Chicken Predator Question

Asked February 10, 2020, 2:29 PM EST

Hello, We recently had a loss of about 10 chickens and a duck in one night and trying to determine what kind of predator we are dealing with. Hoping you can help. Here's the situtation: On my way to the barn the other morning I saw a pile of feathers on the path, opened the door (which was not 100% closed because of snow and ice. Open a few inches, maybe 6 at the most.) Upon entering the the barn, see another pile of feathers. Noticed many missing chickens, rooster and a duck. Inside the chicken room in the barn (which has a small chicken door which was open) more feathers. So far no sign of body parts, not a lot of blood. Only a bit of blood on some of the feathers. All the other birds were nervous / traumatized which I guess makes sense. No sign of any struggle or injury on the ones that survived. Looking around outside, several piles of feathers within the barnyard (20-40 feet from the barn), assuming each pile was one bird. Again, no body parts, no blood aside from a bit on some of the feathers. We had fresh snow so there seemed to be one set of tracks going to each pile. Around each pile the snow was a bit packed down but again, no extra blood or body parts. There was only one spot where it looked like footprints of a duck. So a predator big enough that the bird was not dragged in the snow. Nothing else in the tracks, no blood or feathers. I estimate about 10 birds in all, seemed to be a lone predator based on the tracks. I read through the information on the site but the patterns described are different than our experience so would appreciate any ideas. Thank you Dale Horeczy Frankville, Ontario Canada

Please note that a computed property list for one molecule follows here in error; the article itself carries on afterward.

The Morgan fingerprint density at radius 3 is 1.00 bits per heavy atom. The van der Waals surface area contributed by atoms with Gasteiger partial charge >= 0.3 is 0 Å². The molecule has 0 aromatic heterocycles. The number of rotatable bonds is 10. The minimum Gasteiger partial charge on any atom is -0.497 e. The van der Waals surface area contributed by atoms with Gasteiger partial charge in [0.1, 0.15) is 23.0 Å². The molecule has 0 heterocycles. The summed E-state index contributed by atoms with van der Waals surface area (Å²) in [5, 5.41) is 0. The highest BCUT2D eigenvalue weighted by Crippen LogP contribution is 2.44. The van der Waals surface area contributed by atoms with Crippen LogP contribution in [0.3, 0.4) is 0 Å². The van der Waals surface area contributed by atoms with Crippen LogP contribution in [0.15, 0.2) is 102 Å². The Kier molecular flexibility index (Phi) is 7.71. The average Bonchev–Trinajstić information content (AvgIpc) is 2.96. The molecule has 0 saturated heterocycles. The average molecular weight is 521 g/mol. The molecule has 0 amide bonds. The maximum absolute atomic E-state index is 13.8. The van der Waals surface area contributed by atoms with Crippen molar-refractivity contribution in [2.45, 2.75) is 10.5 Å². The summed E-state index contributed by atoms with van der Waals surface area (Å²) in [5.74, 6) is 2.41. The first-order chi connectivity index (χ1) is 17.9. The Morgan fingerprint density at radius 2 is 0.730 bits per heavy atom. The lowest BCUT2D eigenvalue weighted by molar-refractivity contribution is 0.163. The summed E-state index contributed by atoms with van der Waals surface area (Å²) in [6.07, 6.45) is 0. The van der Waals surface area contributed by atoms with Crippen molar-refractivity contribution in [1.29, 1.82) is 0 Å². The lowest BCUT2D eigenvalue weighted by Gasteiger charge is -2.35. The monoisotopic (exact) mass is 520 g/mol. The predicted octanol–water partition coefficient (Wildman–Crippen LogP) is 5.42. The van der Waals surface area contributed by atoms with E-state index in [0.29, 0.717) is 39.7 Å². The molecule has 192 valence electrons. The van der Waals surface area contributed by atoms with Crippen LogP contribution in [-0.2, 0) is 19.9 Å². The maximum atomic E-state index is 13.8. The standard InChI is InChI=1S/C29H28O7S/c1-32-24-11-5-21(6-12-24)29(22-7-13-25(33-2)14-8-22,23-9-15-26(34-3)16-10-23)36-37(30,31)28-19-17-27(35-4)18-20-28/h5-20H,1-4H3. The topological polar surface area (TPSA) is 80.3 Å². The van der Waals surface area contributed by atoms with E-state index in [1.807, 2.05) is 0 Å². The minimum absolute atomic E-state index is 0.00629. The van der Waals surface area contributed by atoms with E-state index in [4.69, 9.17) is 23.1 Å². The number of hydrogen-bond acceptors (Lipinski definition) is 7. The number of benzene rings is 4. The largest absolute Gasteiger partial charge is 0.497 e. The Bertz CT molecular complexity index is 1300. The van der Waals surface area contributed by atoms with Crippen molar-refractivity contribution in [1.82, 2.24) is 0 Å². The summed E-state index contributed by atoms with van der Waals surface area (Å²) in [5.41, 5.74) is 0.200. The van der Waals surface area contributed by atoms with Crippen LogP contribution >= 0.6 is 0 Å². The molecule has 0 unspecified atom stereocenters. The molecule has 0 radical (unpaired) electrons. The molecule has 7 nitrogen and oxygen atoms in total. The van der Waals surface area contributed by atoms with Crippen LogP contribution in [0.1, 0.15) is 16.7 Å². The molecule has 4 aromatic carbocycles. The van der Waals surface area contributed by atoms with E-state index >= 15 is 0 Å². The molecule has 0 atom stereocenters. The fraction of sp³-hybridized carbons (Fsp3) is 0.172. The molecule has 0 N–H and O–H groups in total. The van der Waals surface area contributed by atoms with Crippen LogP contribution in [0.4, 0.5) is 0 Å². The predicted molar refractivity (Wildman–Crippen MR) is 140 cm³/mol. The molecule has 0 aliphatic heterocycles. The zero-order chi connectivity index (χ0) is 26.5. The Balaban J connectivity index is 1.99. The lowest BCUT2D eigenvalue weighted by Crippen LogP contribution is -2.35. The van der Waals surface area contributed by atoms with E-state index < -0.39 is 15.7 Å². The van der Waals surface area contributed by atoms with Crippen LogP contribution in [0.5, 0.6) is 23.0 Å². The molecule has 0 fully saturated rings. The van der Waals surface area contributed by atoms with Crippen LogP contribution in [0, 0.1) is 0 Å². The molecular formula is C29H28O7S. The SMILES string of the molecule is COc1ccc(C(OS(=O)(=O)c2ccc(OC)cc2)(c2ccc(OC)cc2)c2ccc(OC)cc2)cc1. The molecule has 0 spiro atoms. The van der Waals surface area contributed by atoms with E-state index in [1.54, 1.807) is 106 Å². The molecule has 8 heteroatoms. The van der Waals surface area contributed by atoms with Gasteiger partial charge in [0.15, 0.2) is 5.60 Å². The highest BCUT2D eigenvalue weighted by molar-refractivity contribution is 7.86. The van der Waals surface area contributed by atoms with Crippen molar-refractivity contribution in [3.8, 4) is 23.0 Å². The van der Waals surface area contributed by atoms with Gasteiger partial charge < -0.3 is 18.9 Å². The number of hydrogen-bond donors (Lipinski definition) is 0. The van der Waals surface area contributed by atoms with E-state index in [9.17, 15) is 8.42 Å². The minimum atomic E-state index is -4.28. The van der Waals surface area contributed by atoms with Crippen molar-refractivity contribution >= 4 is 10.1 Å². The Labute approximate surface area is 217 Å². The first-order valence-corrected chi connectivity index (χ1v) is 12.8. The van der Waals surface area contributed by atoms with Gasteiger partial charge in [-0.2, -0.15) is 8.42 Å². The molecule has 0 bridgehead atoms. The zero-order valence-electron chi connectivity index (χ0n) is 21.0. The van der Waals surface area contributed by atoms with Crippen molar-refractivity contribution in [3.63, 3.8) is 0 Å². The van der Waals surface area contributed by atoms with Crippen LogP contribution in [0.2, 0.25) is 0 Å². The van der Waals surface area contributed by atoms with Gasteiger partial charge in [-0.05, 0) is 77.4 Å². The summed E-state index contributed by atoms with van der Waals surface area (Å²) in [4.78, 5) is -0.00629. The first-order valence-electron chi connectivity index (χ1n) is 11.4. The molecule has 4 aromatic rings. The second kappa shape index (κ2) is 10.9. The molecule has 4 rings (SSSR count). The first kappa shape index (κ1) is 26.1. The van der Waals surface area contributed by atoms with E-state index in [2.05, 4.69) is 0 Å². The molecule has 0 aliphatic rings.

Outside United States

1 Response

Interesting! I would be surprised if one animal would go back and forth multiple times like this. I would suspect a group of animals, and as you mentioned, they must have been big enough to carry the birds. My first thought would be a group of dogs, or coyotes, or something like that. Maybe large cats, if you have them around.

I'm not sure what else you have in your area for large predators. I suppose there could be some other mammals - fishers, etc., that might be able to carry a chicken. I would suspect they would drag the carcasses, but I am not real familiar with them.

Smaller predators, such as raccoons, would likely leave remains of the carcasses in the area.

A trail cam in the area would be interesting! Or, you might be able to see tracks in the snow. I would guess they will be back, since they know there is a readily available food source there!

Sorry I'm not more help!